I’ll be the first to admit how much of a Justin Wilcox apologist I’ve been in his first year as head coach of the Cal football team. I like the guy.
Huge upset wins against North Carolina and Ole Miss early in the season may have made my view of the following three losses, which came by a combined 62 points, slightly more rosy. His team’s huge blowout of the then-No.8 team in the country, Washington State, didn’t hurt, either.
Through it didn’t work, I respected his decision to go for a two-point conversion in double overtime against Arizona, and I have to admire the work he’s done with Ross Bowers, who had never taken a meaningful collegiate snap before this season, and has looked passable in most of the games he’s played in. The Bears usually play hard for their coach, and Wilcox seems to be the right guy for the job, as much as nine games can show.
But Wilcox came in to Berkeley as a touted “defensive guru,” yet his team continues to lose games because of huge lapses in defensive coverages and schemes that I have no choice but to begin putting on his shoulders. A lot of his defense is experienced, and at a certain point it becomes less about the bad decisions they’re making on the field, and more about the worse ones that are putting them into those positions in the first place.
I mean seriously, can someone please give Cam Bynum some help over the top?
The drastic ebb and flow of this team’s performance is somewhat to be expected out of a rookie skipper. But in this conference, it shouldn’t be tolerated in the long-term. Against one of the best offenses in the country in Washington State, I’ve perhaps never seen a defensive unit so well-prepared to face an opposition. The gameplan was airtight, and they forced a Heisman-candidate quarterback into five interceptions.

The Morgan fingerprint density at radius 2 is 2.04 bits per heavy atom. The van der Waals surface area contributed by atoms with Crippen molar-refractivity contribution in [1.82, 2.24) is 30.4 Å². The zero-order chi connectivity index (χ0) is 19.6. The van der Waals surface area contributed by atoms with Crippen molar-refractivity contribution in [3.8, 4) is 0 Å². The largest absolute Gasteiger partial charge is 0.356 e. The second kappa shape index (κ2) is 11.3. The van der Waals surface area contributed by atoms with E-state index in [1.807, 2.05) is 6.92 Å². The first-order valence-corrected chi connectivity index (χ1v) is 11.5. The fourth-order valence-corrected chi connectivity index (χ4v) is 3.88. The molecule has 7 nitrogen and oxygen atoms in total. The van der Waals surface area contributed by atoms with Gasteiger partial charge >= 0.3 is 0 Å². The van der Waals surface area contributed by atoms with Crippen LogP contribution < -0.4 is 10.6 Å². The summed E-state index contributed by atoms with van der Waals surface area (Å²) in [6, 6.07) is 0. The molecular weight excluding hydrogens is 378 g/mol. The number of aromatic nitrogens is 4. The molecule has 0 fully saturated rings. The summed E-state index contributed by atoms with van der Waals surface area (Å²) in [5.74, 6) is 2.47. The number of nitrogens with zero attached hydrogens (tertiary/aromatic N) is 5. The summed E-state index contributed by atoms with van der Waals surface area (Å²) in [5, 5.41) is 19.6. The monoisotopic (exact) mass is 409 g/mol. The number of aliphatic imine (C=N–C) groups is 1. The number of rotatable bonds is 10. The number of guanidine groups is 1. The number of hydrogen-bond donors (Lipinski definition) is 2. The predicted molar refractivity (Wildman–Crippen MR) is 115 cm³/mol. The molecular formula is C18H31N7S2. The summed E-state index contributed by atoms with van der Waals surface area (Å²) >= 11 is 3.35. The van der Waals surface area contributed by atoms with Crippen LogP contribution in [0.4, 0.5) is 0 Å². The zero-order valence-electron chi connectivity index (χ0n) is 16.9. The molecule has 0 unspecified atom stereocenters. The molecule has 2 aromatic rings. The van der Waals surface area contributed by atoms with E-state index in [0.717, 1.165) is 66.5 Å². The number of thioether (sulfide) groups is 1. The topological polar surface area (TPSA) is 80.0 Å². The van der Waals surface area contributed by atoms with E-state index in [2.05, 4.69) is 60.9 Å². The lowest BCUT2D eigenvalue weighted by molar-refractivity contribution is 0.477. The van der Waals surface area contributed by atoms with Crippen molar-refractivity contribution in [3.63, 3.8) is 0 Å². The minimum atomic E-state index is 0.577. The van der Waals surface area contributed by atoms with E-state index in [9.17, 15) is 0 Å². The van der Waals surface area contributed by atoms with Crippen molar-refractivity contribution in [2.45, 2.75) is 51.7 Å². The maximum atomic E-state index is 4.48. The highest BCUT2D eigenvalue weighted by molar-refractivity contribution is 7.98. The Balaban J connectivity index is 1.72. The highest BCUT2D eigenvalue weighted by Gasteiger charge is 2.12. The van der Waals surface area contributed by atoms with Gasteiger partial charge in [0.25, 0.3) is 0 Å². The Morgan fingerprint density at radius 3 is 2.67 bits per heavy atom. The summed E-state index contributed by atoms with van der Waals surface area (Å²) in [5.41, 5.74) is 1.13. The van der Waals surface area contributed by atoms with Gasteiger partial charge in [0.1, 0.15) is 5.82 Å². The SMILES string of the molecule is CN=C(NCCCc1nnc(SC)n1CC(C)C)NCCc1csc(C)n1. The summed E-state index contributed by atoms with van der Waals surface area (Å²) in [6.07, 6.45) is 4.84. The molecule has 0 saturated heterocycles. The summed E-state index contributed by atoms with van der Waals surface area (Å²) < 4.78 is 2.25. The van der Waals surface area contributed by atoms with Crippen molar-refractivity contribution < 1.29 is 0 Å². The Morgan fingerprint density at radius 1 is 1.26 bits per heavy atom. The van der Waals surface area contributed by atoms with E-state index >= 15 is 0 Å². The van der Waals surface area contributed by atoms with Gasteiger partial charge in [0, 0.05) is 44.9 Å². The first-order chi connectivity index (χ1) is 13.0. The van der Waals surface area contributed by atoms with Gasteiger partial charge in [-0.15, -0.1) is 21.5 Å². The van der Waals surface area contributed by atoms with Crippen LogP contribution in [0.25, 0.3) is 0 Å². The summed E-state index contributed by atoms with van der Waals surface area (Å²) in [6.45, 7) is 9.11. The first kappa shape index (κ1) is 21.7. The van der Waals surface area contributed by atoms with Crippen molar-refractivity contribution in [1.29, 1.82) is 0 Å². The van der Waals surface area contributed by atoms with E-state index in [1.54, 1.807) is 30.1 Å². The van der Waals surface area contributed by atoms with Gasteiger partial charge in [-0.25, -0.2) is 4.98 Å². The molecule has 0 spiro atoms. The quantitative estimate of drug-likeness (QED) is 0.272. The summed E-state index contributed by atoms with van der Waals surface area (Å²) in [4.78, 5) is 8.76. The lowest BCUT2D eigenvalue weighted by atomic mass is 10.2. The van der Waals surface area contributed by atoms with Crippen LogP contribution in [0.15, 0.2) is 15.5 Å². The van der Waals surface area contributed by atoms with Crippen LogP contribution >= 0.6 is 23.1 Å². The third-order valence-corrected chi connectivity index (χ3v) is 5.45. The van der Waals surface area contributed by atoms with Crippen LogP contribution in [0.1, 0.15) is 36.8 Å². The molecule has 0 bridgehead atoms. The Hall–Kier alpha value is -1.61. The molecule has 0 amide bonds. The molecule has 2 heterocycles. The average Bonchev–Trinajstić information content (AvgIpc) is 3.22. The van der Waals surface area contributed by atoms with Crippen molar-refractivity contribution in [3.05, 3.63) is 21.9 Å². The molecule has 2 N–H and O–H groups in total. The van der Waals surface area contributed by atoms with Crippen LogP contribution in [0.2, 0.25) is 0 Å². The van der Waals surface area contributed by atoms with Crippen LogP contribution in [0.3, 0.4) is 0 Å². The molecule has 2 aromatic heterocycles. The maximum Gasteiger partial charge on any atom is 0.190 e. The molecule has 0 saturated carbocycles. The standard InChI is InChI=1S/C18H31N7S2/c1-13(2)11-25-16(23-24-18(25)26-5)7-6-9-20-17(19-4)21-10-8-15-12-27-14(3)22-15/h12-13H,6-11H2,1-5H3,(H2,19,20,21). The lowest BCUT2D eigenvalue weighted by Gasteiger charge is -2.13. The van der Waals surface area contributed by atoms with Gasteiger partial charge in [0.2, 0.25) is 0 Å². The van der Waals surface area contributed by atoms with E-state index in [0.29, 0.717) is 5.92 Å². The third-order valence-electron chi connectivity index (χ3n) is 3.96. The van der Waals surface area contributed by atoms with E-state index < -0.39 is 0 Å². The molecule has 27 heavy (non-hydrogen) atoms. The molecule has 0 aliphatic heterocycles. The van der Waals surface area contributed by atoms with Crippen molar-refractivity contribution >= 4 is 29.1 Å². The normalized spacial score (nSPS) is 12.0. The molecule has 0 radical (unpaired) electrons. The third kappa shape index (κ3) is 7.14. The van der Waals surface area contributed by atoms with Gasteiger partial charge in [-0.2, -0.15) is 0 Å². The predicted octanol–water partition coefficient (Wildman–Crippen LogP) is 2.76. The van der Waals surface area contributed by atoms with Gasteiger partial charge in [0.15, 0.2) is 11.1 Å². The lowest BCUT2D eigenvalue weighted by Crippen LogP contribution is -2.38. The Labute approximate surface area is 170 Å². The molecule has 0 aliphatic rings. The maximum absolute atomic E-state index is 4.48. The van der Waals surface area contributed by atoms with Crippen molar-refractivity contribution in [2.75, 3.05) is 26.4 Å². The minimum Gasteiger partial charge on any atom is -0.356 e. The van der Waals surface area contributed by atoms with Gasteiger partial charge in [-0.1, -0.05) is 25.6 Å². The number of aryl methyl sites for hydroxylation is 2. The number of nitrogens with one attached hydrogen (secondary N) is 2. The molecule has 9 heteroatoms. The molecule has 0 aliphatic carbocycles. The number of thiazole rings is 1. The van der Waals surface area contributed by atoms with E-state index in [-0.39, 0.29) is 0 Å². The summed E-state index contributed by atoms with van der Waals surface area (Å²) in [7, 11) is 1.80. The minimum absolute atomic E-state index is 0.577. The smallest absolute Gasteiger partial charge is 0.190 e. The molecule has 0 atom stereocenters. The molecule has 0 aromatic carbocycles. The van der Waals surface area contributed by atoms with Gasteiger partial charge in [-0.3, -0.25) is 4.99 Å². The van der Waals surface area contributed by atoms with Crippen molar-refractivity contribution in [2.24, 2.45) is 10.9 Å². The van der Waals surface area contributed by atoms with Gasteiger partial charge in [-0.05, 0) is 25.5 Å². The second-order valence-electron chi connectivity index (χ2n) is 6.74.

Against Colorado, a quarterback who was on the verge of being benched ripped the Bears up for 347 yards and three touchdowns, completing 77 percent of his passes (13.3 yards per pass!). That sort of performance is unacceptable.
I don’t even think the bull-headed coaching styles are exclusive to defense. The Bears are second to last in the conference in sacks allowed, and have had issues with protection from opening weekend, yet Cal rarely ever keeps extra blockers back to protect Bowers, whose jersey is filthy after every game from being torn to the ground so many times. And while his routinely running for his life has resulted in some highlight level-plays over the course of the season, the ghosts Bowers sees in the pocket have no doubt contributed to him throwing the most interceptions in the conference thus far with 11.
There was no Buffalo defender near Bowers when he threw his fatal interception with less than three minutes to go against Colorado, that got returned 100 yards for a touchdown. But he rushed the throw nonetheless, and threw a pass for the wrong route. He had been sacked four times to that point and hurried another five.
There needs to be a higher emphasis placed on the consistency of both the offense and defense moving forward, and it’s on the coaching staff to implement that mentality from top to bottom. To this point, they’ve underwhelmed in that respect.
The season’s first few weeks gave a glimpse of the Cal team that Wilcox hopes to build in the future — a dynamic offense reinforced by an opportunistic defense — but, with a gimme game against Oregon State coming up that really feels like it won’t be a gimme, followed by two road games against Stanford and UCLA, who will also be pursuing bowl berths, it appears we may have to wait another summer to see the rosy images I’ve personally tried so hard to maintain.